DNA, the code that programs our bodies, can now be used to store digital information.
We’ve been able to read DNA for years, with the human genome project being completed a decade ago, but encoding data onto DNA has previously been unreliable. The European Bioinformatics Institute successfully had several files encoded onto DNA with 99.9% accuracy: an MP3 (“I have a dream” by Martin Luther King), a photo of the institute’s lab, a PDF document, and a text that included all of Shakespeare’s sonnets.
Data stored in DNA lasts longer because it is not magnetic like traditional hard drives and tape drives and does not require power.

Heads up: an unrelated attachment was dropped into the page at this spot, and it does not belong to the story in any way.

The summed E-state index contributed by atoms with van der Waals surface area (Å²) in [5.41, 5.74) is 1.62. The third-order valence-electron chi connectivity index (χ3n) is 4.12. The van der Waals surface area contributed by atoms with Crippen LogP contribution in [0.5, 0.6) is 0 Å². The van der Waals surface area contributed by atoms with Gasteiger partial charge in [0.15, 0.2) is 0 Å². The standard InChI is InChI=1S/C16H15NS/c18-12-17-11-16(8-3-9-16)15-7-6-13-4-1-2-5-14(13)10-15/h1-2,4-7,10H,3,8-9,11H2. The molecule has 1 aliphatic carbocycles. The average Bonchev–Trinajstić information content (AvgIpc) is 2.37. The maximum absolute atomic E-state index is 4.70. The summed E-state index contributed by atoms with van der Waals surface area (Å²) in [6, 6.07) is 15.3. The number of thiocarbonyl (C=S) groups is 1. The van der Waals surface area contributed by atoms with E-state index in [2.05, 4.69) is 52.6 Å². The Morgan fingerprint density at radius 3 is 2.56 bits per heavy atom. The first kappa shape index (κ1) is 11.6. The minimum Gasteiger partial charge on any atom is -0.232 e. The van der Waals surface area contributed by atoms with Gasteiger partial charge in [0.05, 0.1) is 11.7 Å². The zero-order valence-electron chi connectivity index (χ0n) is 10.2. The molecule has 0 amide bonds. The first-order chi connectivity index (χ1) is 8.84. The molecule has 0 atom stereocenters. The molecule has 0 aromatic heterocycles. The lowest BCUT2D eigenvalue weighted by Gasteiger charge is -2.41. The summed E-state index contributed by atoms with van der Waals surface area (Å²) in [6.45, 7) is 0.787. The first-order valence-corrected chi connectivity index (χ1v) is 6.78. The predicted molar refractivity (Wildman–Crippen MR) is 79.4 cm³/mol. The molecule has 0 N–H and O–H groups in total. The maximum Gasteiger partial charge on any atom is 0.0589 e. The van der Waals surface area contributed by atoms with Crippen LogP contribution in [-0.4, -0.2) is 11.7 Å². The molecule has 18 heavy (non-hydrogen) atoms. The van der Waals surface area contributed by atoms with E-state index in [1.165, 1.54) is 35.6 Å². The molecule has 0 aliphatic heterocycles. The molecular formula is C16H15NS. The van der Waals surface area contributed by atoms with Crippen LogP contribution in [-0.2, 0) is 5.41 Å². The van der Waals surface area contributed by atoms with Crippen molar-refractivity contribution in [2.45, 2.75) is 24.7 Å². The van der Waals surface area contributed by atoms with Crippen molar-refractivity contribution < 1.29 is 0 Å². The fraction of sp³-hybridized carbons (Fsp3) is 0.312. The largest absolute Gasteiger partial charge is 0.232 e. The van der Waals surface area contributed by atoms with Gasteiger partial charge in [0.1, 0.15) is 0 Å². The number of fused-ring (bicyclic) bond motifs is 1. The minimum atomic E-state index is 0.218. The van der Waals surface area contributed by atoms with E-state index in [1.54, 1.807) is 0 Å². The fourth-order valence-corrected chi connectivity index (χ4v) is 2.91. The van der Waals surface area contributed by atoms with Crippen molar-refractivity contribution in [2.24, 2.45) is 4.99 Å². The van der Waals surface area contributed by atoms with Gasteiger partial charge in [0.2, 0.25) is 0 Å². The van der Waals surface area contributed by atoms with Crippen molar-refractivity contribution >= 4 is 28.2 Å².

Naturally, the benefits of DNA storage come at a cost. The exact price for encoding data to DNA is unknown, but it should become more accessible to consumers in the next decade.
Head of the research project Dr. Goldman told The Telegraph:
“Because it is expensive and one of its big advantages is longevity, the potential applications will initially be in really high value information which you are determined to keep safe but you do not expect to read very often, such as government records or the Doomsday Book.
“As the price starts to come down it will start to become available to people with smaller budgets, so in ten years’ time it may be [cost efficient for] something you would look at on a 50 year timescale, such as a wedding video.”
What else will change in the next 10 years?